A Pilgrim's Way by Rudyard Kipling
"A Pilgrim's Way" is a poem written by Rudyard Kipling. This poem is about how Kipling loves his countrymen and believes in them. During the writing, he compares himself to the average man and sees many of the same flaws and great attributes. He says that he can't fault people for being a certain way because he is too. However, if the people think someone did something wrong and they all agree, he will agree too. It's simply a poem about loving his people.
This poem is written as six stanzas with six lines in the first five and ten lines in the last. It is rhymed in couplets and the iambic and trochee feet.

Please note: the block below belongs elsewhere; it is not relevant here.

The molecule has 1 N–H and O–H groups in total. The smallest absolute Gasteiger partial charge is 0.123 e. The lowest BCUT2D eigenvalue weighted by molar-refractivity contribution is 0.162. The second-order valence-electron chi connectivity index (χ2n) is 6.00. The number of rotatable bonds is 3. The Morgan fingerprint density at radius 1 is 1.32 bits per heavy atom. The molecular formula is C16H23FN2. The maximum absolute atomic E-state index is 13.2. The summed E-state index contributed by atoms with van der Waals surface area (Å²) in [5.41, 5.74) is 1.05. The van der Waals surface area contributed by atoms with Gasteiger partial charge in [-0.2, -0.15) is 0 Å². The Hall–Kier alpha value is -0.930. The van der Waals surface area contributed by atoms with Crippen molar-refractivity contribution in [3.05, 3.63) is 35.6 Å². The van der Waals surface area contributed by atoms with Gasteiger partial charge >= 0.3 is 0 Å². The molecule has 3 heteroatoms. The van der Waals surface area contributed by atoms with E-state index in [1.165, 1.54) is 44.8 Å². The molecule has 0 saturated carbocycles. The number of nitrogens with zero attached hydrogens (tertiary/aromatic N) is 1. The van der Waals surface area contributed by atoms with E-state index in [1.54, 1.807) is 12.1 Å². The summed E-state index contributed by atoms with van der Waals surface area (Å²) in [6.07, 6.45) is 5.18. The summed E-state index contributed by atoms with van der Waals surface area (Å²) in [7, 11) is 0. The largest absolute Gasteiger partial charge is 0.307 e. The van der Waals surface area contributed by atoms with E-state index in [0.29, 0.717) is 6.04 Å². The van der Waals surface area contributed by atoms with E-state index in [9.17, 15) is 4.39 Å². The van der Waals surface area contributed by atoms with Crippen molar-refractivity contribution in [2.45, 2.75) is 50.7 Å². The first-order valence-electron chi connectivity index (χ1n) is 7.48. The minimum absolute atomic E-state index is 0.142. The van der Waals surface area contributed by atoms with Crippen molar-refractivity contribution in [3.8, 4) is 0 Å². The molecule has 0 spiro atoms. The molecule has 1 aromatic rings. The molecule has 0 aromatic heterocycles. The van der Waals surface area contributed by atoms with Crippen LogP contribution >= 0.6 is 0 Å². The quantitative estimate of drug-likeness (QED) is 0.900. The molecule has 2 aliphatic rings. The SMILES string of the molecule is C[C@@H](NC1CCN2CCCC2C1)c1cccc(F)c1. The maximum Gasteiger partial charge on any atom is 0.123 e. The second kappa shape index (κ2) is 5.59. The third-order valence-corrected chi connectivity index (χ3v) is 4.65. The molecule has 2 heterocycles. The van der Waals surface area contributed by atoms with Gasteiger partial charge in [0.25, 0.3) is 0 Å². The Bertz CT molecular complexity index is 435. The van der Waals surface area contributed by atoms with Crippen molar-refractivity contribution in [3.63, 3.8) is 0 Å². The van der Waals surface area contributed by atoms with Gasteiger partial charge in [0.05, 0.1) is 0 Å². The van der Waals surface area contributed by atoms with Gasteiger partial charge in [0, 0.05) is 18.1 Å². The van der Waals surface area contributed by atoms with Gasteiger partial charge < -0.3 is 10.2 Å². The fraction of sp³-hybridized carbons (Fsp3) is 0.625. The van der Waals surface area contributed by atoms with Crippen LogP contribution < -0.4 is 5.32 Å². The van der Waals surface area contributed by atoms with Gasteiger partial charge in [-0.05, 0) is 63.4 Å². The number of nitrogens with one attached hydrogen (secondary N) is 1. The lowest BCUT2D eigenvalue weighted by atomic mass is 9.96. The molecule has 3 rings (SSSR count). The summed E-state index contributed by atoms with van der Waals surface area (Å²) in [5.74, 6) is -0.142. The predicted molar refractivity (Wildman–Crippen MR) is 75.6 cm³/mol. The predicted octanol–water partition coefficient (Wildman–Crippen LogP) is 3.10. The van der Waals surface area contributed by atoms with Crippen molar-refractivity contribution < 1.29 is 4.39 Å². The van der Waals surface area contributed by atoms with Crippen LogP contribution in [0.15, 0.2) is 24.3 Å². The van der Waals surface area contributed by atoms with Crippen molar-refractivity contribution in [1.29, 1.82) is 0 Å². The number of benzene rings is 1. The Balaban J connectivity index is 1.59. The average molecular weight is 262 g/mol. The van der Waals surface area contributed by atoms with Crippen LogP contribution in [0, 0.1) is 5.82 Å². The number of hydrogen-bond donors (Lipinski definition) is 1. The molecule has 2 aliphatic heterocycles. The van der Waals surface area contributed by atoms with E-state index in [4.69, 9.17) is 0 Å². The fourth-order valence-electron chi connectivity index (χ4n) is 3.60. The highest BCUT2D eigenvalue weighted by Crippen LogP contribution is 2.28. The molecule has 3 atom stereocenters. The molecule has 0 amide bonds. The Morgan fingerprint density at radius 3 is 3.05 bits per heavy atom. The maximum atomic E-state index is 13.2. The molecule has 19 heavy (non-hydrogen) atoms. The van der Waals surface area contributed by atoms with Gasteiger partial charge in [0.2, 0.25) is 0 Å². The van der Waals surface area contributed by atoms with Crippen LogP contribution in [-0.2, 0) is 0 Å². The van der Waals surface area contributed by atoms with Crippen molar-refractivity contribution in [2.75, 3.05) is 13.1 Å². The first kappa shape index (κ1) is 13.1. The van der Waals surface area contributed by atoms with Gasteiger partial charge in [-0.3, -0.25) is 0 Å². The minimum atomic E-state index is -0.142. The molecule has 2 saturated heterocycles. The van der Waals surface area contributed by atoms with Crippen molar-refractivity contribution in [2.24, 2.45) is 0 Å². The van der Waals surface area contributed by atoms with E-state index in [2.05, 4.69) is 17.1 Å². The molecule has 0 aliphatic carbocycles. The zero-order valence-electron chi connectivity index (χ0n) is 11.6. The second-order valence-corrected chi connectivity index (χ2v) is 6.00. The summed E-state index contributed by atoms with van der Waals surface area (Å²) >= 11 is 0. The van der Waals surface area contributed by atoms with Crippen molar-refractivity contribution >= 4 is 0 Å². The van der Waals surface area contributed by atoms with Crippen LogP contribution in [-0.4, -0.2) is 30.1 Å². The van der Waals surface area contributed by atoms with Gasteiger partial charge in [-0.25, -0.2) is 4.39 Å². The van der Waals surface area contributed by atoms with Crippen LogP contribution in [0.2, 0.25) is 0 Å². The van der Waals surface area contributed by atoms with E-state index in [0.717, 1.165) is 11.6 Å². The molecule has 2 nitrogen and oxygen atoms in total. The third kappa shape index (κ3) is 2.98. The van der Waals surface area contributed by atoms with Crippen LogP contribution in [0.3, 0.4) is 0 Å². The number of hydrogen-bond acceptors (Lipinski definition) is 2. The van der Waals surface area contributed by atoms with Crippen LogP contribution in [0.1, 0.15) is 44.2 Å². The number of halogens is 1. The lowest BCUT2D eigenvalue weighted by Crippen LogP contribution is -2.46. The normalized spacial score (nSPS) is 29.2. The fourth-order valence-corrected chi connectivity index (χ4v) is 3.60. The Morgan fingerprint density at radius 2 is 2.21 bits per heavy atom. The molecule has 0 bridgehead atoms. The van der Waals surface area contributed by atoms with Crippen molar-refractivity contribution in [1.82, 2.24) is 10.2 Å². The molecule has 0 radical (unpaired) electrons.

A Pilgrim's Way I do not look for holy saints to guide me on my way, Or male and female devilkins to lead my feet astray. If these are added, I rejoice---if not, I shall not mind, So long as I have leave and choice to meet my fellow-kind. For as we come and as we go (and deadly-soon go we!) The people, Lord, Thy people, are good enough for me! Thus I will honour pious men whose virtue shines so bright (Though none are more amazed than I when I by chance do right), And I will pity foolish men for woe their sins have bred (Though ninety-nine per cent. of mine I brought on my own head). And, Amorite or Eremite, or General Averagee, The people, Lord, Thy people, are good enough for me! And when they bore me overmuch, I will not shake mine ears, Recalling many thousand such whom I have bored to tears. And when they labour to impress, I will not doubt nor scoff; Since I myself have done no less and---sometimes pulled it off. Yea, as we are and we are not, and we pretend to be, The people, Lord, Thy people, are good enough for me! And when they work me random wrong, as oftentimes hath been, I will not cherish hate too long (my hands are none too clean). And when they do me random good I will not feign surprise. No more than those whom I have cheered with wayside charities. But, as we give and as we take---whate'er our takings be--- The people, Lord, Thy people, are good enough for me! But when I meet with frantic folk who sinfully declare There is no pardon for their sin, the same I will not spare Till I have proved that Heaven and Hell which in our hearts we have Show nothing irredeemable on either side of the grave. For as we live and as we die---if utter Death there be--- The people, Lord, Thy people, are good enough for me! Deliver me from every pride---the Middle, High, and Low--- That bars me from a brother's side, whatever pride he show. And purge me from all heresies of thought and speech and pen That bid me judge him otherwise than I am judged. Amen! That I may sing of Crowd or King or road-borne company, That I may labour in my day, vocation and degree, To prove the same in deed and name, and hold unshakenly (Where'er I go, whate'er I know, whoe'er my neighbor be) This single faith in Life and Death and to Eternity: "The people, Lord, Thy people, are good enough for me!"
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